The use of variable valve timing (VVT) technology for increasing power and reducing emissions in internal combustion engines has brought with it a step-change in cam manufacturing. Traditional one-piece camshafts, which have been in service since the earliest internal combustion engine designs, have been superseded by shaft and segment assemblies. The positioning of the cam segments relative to each other, as well as the relationship between the functional features on each segment, is critical for the function and effi ciency of the engine. Precision measurement is imperative, but manufacturers must find the right metrology equipment to achieve the required positioning accuracy without negatively impacting their production cycle time.
Cam segments are made up of several complex and differing functional features, which are related to each other by the very tight tolerances required to create an operational unit. The valve lift is controlled by the cam profile. The cam change is controlled by a precision slot and the segment is located on the shaft by a spline. Tactile inspection of one-piece camshafts is a mature method and can be translated into a solution for measuring segments. However, with up to six segments per shaft, measurement cycle time is an important factor for throughput. Due to the size and geometry of the individual functional features, a separate tool is required for each. The limitation on throughput is therefore not the measurement itself, but the number of tool changes.
In order to control the production process, the measuring cycle time has to be optimised to fit the production cycle time. High-precision measurement isn’t typically associated with speed. However, by switching to a combined tactile and optical measurement method, cycle time can be reduced to make production control viable.
Hexagon Manufacturing Intelligence’s HP-O Hybrid optical sensor offers a solution that allows instant switches from tactile to optical measurement within the measuring program. An interferometric distance sensor with a resolution of 0.003 microns and a Ø0.011mm spot, the HP-O Hybrid can measure shiny surfaces and is insensitive to changes in ambient light, making it ideal for capturing high-density data in a production environment.
To fully utilise the potential of the HP-O Hybrid sensor, a coordinate measuring machine (CMM) with appropriate accuracy, dynamics and 4-axis capability is required. The optical sensor can be used in single-point mode, continuous scanning mode or the sensor-specifi c, ‘spin-scan’ mode for capturing rotationally-symmetrical features. In spin-scan mode, the sensor remains stationary and the part is rotated at speed. Only the surface points inside the focus range of the sensor are captured – a key advantage compared to the tactile solution. Part features can be programmed and captured quickly and easily, minimising the cycle time.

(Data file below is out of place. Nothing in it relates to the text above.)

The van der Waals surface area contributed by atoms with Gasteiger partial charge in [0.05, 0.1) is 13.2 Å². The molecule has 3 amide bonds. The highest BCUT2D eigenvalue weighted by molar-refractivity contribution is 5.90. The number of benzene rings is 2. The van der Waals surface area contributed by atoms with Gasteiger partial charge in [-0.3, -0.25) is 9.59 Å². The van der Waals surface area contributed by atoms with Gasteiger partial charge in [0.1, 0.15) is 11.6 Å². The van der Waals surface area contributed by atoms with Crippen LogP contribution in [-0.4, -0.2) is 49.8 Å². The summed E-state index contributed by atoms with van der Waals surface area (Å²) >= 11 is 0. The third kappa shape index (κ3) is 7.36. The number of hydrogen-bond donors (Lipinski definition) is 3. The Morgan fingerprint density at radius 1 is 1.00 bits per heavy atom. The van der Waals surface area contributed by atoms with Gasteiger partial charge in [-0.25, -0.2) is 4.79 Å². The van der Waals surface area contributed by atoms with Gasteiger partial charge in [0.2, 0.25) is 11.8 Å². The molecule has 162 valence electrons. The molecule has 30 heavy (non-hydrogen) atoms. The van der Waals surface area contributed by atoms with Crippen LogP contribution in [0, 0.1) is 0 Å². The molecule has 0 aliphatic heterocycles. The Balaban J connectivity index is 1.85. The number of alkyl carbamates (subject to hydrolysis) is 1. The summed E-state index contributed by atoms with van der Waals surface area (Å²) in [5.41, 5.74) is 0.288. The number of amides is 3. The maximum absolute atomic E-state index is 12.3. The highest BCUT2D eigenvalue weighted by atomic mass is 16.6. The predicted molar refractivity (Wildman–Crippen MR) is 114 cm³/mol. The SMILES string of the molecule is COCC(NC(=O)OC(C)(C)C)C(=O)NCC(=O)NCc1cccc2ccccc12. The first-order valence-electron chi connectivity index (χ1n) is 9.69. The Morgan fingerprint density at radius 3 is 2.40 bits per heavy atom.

In continuous scanning mode, the CMM parameters are automatically adjusted for the surface being measured. Variable high-speed scanning (VHSS) is used to continuously modify the scanning speed in all four axes simultaneously. The machine slows down when it encounters a small radius of curvature and speeds up if the radius of curvature increases. The programmer defines the path to be measured and the CMM captures the points as fast as possible.
The internal spline, which locates the cam segment on the shaft, is the datum feature for the part. The complete spline profile can be captured optically in a few seconds by spinning the part through one complete revolution. Cam profiles are captured optically using VHSS, while the actuation slot is measured using a tactile sensor as the sides of the slot cannot be accessed by the optical sensor.
Developments in cam manufacturing technology have helped drive development in the associated metrology. By combining a Leitz Reference 4-axis CMM, HP-O Hybrid sensor, spin-scan and VHSS technologies with QUINDOS metrology software, Hexagon has created a high throughput and accuracy (HTA) solution capable of reducing cycle times by 40%. This opens the door to in-line metrology that keeps in-time with production, utilising fully-automated pallet storage and robotic loading systems to enable timely feedback to the manufacturing process.Stroke error chart for each individual cam